Monitor and review your investment strategy

Like most things in life, it’s a good idea to regularly review your financial plan to make sure it is still right for your current financial situation.

Seek professional financial advice

We can help ensure your strategy meets your needs, and even help you update it as your circumstances change. With a clearly defined strategy and goals, you can have the confidence you need to withstand market fluctuations.

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The KISS (keep it simple stupid) method

The KISS (Keep it Simple Stupid) Method

Have you ever heard the acronym, KISS – Keep it Simple Stupid or more politely, Keep it Simple Silly?

I was on a flight from Brisbane to LA recently and I had the privilege of sitting next to a successful business man who told me he is living his dream (his words). He had packed up his young family living in Mackay, QLD and made a lifestyle change to live in Cenmore, Canada, not far from the ski mecca of Banff.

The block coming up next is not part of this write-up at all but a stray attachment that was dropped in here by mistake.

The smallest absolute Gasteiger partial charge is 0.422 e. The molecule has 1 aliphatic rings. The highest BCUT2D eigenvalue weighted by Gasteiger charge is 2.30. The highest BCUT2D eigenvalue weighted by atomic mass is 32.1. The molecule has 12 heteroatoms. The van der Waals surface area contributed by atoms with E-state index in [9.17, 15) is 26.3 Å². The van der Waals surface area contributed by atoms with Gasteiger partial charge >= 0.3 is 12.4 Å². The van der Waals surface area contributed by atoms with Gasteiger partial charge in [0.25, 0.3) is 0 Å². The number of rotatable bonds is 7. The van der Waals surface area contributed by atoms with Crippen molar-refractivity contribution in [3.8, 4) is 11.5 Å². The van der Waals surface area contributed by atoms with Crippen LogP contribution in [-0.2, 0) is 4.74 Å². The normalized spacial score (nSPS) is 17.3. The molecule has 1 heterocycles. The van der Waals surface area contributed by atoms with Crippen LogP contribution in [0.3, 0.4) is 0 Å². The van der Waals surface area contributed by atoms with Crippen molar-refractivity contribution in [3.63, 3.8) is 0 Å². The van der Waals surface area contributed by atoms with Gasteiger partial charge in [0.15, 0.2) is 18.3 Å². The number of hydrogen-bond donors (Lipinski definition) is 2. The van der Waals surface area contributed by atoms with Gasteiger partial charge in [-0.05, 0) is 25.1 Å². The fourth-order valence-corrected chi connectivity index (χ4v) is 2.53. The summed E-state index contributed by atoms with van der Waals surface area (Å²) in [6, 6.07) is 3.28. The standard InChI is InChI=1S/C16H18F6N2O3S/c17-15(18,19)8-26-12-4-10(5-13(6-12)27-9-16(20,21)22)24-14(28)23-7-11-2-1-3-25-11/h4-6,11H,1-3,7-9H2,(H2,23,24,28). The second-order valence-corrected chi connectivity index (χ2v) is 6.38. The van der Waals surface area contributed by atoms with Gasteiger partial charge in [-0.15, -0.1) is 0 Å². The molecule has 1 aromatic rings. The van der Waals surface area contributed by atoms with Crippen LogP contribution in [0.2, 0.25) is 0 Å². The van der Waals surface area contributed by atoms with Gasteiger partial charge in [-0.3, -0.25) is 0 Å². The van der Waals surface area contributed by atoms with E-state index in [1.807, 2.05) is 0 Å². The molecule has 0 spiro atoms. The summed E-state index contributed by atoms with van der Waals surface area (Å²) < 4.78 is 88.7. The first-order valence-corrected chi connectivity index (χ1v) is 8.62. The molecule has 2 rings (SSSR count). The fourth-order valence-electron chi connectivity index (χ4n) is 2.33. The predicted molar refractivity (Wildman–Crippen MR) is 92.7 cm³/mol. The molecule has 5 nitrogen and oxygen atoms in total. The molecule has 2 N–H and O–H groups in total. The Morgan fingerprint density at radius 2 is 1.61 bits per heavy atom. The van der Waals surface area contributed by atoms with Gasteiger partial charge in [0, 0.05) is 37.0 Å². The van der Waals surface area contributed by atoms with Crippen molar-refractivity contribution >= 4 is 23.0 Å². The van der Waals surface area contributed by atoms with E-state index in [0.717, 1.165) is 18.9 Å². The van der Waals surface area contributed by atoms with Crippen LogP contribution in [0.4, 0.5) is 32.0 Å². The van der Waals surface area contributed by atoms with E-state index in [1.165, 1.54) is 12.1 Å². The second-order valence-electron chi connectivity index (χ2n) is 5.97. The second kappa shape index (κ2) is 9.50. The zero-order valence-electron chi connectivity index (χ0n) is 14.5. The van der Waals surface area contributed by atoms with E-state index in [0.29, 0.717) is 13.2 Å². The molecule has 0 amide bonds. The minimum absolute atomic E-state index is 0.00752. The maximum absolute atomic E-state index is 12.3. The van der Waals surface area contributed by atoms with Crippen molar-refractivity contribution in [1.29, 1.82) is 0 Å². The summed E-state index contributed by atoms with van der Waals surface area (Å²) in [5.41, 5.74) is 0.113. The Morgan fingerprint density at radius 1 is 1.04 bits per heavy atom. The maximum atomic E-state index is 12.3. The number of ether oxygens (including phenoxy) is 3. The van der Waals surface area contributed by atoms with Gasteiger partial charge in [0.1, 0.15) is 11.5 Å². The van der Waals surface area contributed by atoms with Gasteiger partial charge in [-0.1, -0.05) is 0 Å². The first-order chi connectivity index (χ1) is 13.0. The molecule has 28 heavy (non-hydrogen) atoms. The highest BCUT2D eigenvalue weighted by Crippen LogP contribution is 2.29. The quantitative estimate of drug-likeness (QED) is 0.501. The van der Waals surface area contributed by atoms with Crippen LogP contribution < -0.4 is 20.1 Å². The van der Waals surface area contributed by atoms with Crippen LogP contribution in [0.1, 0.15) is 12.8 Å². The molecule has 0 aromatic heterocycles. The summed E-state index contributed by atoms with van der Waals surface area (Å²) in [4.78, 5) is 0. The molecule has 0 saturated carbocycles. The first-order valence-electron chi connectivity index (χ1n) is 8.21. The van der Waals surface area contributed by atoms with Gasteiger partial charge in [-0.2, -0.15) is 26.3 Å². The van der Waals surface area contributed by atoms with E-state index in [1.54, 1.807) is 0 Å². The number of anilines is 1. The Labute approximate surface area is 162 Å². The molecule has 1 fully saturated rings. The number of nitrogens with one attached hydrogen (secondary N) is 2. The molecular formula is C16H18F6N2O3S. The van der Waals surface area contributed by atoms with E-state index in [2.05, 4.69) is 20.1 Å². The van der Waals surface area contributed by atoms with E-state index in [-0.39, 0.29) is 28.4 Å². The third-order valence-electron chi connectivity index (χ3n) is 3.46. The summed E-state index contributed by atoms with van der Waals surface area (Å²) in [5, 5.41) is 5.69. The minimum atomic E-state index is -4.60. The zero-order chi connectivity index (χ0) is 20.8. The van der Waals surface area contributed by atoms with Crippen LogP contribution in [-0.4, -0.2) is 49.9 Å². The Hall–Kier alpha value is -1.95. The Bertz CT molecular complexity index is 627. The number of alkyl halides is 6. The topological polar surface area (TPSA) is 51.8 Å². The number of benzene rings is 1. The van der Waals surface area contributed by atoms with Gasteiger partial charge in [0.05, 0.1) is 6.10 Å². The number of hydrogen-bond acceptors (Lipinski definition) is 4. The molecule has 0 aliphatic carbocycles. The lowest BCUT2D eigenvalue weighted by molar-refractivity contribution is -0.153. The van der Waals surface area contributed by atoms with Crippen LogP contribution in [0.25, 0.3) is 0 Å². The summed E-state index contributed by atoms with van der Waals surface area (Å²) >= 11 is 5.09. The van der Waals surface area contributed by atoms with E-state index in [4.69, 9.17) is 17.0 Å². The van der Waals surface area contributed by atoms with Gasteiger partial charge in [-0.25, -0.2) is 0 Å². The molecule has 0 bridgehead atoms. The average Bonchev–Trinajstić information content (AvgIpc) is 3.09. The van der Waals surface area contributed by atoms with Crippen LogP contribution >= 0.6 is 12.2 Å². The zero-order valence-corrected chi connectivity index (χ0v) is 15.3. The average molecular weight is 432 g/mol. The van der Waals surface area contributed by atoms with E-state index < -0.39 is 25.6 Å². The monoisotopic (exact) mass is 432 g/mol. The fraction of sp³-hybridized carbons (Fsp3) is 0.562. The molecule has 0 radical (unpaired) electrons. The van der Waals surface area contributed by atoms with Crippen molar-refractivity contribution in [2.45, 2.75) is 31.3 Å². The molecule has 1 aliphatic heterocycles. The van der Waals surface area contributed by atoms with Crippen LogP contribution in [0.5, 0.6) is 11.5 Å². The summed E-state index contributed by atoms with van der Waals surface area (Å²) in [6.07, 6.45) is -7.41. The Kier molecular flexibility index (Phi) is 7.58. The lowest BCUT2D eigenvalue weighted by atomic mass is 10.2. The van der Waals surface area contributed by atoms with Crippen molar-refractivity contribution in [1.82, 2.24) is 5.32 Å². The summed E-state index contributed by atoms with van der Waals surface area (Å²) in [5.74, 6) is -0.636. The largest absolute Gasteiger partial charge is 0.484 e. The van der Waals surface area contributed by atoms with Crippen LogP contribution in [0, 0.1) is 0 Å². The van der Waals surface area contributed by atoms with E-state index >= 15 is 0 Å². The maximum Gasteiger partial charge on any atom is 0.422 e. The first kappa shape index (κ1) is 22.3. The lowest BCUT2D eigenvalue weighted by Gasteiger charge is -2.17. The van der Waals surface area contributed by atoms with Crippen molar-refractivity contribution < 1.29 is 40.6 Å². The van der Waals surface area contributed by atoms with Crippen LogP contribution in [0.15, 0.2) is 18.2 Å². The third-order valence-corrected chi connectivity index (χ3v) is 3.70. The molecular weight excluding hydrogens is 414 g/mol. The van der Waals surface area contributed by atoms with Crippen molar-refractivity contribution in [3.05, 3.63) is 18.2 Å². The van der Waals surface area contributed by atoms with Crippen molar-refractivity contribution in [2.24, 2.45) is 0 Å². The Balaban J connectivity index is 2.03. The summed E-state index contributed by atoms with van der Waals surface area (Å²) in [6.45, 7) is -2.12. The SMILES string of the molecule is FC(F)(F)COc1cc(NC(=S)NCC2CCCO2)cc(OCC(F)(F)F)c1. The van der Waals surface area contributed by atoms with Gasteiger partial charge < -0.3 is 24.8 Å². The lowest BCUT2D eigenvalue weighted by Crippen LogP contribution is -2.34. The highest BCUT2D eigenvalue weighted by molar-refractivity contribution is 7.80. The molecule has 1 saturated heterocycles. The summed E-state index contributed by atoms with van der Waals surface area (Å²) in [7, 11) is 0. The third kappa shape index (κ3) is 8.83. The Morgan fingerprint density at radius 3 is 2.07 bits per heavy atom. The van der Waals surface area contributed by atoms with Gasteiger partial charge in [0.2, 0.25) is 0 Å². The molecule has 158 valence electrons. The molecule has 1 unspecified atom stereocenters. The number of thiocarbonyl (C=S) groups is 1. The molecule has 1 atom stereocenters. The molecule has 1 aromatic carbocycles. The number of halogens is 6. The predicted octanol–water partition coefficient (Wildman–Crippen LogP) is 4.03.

We had a great conversation during the 13 hour flight, between watching movies and reading books. He asked what I do and I responded with the typical response, “I’m a Financial Planner!”

He then proceeded to explain to me that he took advice from an adviser (loose description) a few years ago and invested half a million dollars in a speculative stock. He has held the stock now for 6 years and it has gone nowhere, but “one day it will go through the roof” (he hopes).

Interesting.

Many investors, I mean gamblers, try to make a quick buck out of buying a speculative stock or investment they know nothing about.